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Steganography is the ancient art of concealing secret information in innocent-seeming data.

What is surprising is how dangerous it is for your cybersecurity in 2020.

You probably know how kids write hidden messages using lemon juice and read them later on by applying heat. 

Steganography (“Covered writing”) is something similar, but intended to hide a computer file within typical images, video, or audio files. 

While cryptography seeks to conceal the contents of information, steganography aims to hide the knowledge of the content’s existence itself.

Why Steganography is Dangerous

Steganography is not strictly illegal.  

Users may just want to hide a message for several legitimate reasons. 

The problem with steganography arises when criminals misuse it.

Let me give you an example: Trojan horses are something you have heard about a lot. 

Now, instead of software, the Internet’s connectivity has allowed trojans to hide inside things as innocent as an image or Word macro.

Steganography techniques may have been used by the 9/11 attackers, according to the NSA. Other terrorist groups such as Hamas and Hezbollah also use advanced steganography techniques to hide their communications online.

Cybercriminals today have automated their attacks using tools such as PowerShell and BASH.  

The hacker simply embeds malicious scripts within the mentioned Excel or Word files that have macros. Once the victim opens the file, a hidden PowerShell script automatically downloads and runs an installer app.

The action often happens before antivirus software gets a chance to block the actions. The newly installed app then downloads different malware onto the victim’s computer.

This method has been used as a vector for dangerous ransomware like Snatch. 

Steganography-based attacks have also been used to install malware like keyloggers or to create DDoS botnets.

IOS is traditionally regarded to be safe, however, it’s not immune against this threat. 

How does Steganography Work

Modern digital steganography encrypts and then insert data into an image, video, or audio file using relevant algorithms.  

The first one (image) being the most common, where its files are encoded into the last or least significant bits that encode a pixel’s color.

Doing this will alter an image but the changes are barely noticeable. Data can also be hidden in audio files using a similar procedure as humans cannot detect the difference.

Pictures may also be hidden within videos. 

For instance, if a video is 3000 fps and a picture is hidden in every 3rd frame.

Software for Conducting Steganography

Despite the apparent complexity involved, steganography is relatively simple to do when proper software is used. 

Of course, the ease of doing it means translates to more hackers doing so.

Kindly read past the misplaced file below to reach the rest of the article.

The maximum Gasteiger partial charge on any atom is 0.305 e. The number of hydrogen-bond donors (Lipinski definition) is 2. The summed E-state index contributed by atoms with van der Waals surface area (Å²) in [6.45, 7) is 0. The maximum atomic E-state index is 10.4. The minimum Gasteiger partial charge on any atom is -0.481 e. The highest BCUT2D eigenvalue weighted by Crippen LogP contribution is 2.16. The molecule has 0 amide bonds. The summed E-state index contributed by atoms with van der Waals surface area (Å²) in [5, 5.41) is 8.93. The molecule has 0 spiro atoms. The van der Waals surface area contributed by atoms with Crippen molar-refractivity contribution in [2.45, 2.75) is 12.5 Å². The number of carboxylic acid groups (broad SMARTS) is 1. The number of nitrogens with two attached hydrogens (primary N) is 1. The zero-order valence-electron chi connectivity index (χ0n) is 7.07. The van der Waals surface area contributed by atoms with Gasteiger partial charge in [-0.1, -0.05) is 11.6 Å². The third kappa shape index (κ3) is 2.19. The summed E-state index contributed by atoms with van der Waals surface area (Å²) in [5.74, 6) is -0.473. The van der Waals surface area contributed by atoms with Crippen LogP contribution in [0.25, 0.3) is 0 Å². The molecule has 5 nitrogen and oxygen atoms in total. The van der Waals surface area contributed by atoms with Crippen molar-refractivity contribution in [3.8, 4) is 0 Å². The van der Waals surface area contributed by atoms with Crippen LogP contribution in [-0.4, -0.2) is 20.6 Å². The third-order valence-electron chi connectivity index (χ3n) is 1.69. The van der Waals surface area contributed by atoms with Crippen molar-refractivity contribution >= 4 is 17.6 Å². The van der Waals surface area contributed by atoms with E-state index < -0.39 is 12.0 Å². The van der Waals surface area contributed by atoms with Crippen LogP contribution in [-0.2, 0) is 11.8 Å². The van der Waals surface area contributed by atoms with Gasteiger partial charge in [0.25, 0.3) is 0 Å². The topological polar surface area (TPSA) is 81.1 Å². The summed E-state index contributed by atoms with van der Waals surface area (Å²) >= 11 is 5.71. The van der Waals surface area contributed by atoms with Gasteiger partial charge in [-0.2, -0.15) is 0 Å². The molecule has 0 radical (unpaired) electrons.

Between the software used to carry out steganography, you can find:

  • Xiao Steganography: A hybrid tool. It can conceal files in either BMP images or WAV audio formats.

  • SteghideThe infamous Steghide is open-source. It allows you to conceal files in images or audio and is notorious for its use among adversaries. The software is immune to first-order statistical tests.

  • Crypture: Crypture allows you to conceal sensitive information inside BMP images, but the image size must be at least eight times larger than the information.

  • SteganPEG: This software allows you to conceal any file in a JPG image in a password encrypted form.

  • OpenStego: OpenStego is versatile and allows you to hide data in various formats such as GIF, BMP, JPG, JPEG, PNG, and WBMP. 

Detecting Steganography and Countering It

Security researchers continually try to detect malicious code. But there’s a huge problem with it: steganography-based attacks are often zero-day threats as well.

Their containment and detection are frustratingly difficult…

Firstly, you need a reliable Threat Intelligence.

Users can create isolated environments – a sandbox such as a virtual machine – where files thought to be compromised may be checked and observed. Doing so mitigates risk for the remainder of the network.

As well as proceeding to use a next-gen.firewall, capable of blocking the latest threats.

And for zero-day threats themselves, you can click on the link to learn what are best-practices to prevent and counter against.

What to do About It?

Steganography looks like taken out of movies. But reality seems to be scarier than fiction.

It’s real, even if you can’t see it.

Can you do something about it? Definitely.

Contact our team for managed IT Services today and enjoy malware-free work.

Isn’t that what we all want!?